19815 Bay Branch Rd
Andalusia, Alabama 36420
(334) 222-2523
HELPLINE: 1-877-530-0002



Facebook    

 

SCAMHC is an approved Mental Health site for the National Health Service Corps Loan Repayment program.  Find out the program details and see if you qualify by visiting: http://nhsc.hrsa.gov/

SCAMHC is an Equal Opportunity Provider and Employer and maintains a Drug-Free Workplace

 

 

 

 


powered by centersite dot net
Parenting
Resources
Basic InformationMore InformationLatest News
Head Off the Blues When Your Teen Heads to CollegeHealth Tip: Becoming a Step ParentHealth Tip: Talk to Your Kids Early About Alcohol UseThe Reality of Watching Reality TVAlmost All U.S. Teens Falling Short on Sleep, ExerciseMovie Violence Doesn't Make Kids Violent, Study FindsGay Dads and Their Kids Still Face Social ShamingParents, Think Before You Drink This HolidayWhen You Go From a Family of 3 to a Family of 4Navigating New Parent NervesPediatricians Renew Call to Abandon SpankingTry Small 'Bites' to Get Kids to ExerciseHealth Tip: Connect With Your ChildHealth Tip: Manage the Terrible 3'sHow to Prevent Your Child From Getting Bullied -- or Being a BullyYoung Adults Favor Family Over Friends If Forced to ChooseTo Combat Childhood Obesity, Start at Birth … or Even BeforeLongest Study Yet Finds Adult Kids of Lesbian Moms Are Doing FineParent's Tough Childhood Can Cast Shadow Across GenerationsKids of Gay Parents Don't Struggle More SociallyTo Fight Childhood Obesity, Moms to the RescueMany Parents Say Sports Can Be Too Dangerous for KidsParents Must Ask: 'Is There an Unlocked Gun in Your House?'Smartphone-Obsessed Parents May Mean Cranky KidsHow 'Helicopter' Parenting Impedes a Child's DevelopmentWhen Kids Expect a Needle to Hurt, It DoesHealth Tip: How Working Parents Can Avoid BurnoutHealth Tip: Plan Your Child's ChoresHealth Tip: If Your Child Becomes Too AggressiveHealth Tip: Keep Communicating With Your ChildWhat Your Kids Want to Tell You About Social MediaPoor, Minority Moms Face Tough Judgments Over Kids' WeightHealth Tip: How Schools Keep Your Child SaferParental Dieting Pressure Linked to Long-Term HarmIf Your Mom Was Big on Dieting, Your Kids May Pay the PriceHealth Tip: Rules for the PoolParents Ill-Informed About Kids' Concussion RisksHealth Tip: When Kids Have Separation AnxietyHealth Tip: Why People Get Ear InfectionsHealth Tip: Buy a Bike That Suits Your ChildClear Rules, Physical Activity Cut Children's Screen TimeVaccination Ends Disparities in Pneumococcal DiseasePreventive Intervention for Premature Infants EffectiveStricter Rules Can Steer Kids Away From TVHarmless Brain Abnormalities in Kids Pose Disclosure Dilemmas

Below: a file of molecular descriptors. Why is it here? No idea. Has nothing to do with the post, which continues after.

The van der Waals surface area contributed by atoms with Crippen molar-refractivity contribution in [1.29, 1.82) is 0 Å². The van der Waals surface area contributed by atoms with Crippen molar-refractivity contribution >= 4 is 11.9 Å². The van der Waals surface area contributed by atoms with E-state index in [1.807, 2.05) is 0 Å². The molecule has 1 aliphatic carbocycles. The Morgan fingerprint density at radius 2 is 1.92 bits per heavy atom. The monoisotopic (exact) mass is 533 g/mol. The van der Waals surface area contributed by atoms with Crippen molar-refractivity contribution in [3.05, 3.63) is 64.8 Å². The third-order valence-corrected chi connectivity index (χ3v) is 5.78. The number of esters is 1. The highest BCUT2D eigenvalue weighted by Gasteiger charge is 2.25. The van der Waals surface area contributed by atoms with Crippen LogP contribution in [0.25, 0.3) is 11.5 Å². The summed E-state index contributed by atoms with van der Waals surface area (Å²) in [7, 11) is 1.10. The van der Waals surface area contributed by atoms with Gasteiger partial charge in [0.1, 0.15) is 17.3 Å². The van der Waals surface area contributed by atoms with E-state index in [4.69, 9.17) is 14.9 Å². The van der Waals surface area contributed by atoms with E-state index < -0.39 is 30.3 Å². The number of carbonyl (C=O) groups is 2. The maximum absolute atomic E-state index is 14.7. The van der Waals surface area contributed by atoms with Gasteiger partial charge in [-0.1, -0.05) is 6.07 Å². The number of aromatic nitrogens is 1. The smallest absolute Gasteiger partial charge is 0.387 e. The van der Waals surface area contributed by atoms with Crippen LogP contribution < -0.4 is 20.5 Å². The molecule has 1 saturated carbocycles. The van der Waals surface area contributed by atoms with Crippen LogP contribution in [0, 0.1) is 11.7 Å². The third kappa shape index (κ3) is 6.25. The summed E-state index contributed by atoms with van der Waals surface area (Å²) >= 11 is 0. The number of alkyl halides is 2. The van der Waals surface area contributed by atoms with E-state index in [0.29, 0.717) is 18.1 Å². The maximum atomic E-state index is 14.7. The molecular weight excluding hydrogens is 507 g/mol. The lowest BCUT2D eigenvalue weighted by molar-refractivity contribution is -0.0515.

Questions and AnswersVideosLinksBook ReviewsSelf-Help Groups
Related Topics

Child & Adolescent Development: Overview
Childhood Mental Disorders and Illnesses
Family & Relationship Issues
Internet Addiction and Media Issues

Health Tip: Keep Communicating With Your Child


HealthDay News
Updated: May 8th 2018

(HealthDay News) -- Maintaining open communication between you and your child increases the likelihood that the child will come to you in times of need.

The American Psychological Association suggests ways to do this:

  • Take note of when the child is more open to conversation, for example, when in the car, before dinner or at bedtime.
  • Start the conversation, showing that you have an interest in the child's life.
  • Share what you have been thinking about, rather than just asking questions.
  • Stop whatever you are doing when the child starts to talk about his or her concerns.
  • Don't be intrusive, and listen to the child's point of view.
  • Always allow your child to finish talking before you respond.
  • Respond to your child in a way that doesn't appear angry or defensive.
  • Agree to disagree and express your opinion without putting down the child.
  • Focus on your child's feelings instead of your own during the conversation.
  • Ask your child what he or she needs from you.